- Discussing these ideas, showed some cult-like features in a non-mainstream religious group that two of my siblings had been members of for years. The story has become more public recently. And a 1998 account of what happened shows clearly the phase it went through of being a local cult before the parent body intervened to ethical functioning. The group has changed since, but then my siblings experienced its denigrating attitude to family life – having babies was ‘lower evolutionary’ – which led to the break up of relationships. Many women and men deprived themselves of having the children they had wanted. On the outside, I often complained that my siblings were unavailable – a loss to me and my family too.
- Sharing the checklist idea with my wife we saw how a harmless elderly relative, a widower, foolishly married a woman who physically abused him … she once broke his arm with a pan. We saw how that domestic violence was also a coercively controlling relationship, ticking all the boxes. (Note that domestic violence and abuse is not always gendered in the way that some insist it is.)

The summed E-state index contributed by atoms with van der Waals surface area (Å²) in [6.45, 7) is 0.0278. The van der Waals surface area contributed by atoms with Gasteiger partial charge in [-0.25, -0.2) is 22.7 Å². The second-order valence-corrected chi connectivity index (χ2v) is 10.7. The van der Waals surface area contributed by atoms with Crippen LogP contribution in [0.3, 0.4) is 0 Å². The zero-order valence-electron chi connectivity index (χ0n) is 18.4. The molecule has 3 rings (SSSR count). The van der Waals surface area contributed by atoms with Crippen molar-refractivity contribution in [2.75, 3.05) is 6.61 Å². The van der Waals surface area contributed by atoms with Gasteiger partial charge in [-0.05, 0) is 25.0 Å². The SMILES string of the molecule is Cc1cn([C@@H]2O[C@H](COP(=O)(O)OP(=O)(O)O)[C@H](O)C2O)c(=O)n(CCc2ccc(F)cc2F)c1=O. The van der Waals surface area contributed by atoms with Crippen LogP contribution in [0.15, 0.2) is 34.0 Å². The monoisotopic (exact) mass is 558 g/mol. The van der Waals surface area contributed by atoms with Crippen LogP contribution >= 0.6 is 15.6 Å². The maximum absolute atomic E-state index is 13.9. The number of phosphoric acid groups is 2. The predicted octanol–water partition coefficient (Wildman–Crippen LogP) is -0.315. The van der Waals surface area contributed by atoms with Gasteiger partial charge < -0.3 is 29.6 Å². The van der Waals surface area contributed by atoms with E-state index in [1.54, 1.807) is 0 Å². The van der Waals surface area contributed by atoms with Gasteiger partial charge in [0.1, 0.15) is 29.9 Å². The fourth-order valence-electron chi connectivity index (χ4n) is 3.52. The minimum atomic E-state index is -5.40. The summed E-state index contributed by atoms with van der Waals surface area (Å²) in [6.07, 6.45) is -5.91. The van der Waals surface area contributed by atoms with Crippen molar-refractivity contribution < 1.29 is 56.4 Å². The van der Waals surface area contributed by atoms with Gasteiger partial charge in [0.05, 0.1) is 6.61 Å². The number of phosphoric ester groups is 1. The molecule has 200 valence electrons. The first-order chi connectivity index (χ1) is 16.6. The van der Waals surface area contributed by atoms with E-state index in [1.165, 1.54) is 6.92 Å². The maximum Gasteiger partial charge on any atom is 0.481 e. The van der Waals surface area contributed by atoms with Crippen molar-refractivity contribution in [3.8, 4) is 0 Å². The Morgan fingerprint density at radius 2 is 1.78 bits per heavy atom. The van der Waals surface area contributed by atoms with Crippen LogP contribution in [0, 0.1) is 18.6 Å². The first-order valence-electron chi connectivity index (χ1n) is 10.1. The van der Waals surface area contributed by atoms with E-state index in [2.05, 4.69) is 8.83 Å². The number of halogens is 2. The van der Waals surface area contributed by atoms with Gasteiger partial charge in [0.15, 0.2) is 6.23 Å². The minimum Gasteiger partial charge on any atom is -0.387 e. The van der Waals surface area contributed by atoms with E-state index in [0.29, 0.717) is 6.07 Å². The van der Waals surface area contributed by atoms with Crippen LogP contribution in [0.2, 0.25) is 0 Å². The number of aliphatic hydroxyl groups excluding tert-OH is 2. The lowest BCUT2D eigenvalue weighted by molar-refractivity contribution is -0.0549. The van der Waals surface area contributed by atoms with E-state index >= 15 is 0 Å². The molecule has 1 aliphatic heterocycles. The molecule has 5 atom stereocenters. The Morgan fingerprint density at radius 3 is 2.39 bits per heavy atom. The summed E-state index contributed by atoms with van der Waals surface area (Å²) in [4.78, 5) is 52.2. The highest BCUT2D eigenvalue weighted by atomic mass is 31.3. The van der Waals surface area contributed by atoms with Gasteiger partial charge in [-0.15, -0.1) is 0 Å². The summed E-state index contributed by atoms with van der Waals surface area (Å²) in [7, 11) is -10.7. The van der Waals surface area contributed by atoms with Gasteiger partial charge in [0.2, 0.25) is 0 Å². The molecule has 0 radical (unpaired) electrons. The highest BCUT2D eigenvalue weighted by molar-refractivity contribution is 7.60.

- And I’ve realised how, in a chosen un-coerced career, the mainstream church to which my father dedicated his roving life of ministry, meant that our parents’ priority could not really be with us, their children. My father’s ultimate boss-to-be-obeyed was the church and God. As a result, we, the now ageing children – like our late parents themselves, I think – have all had more limited and challenging roads to travel through our lives than we might have hoped for.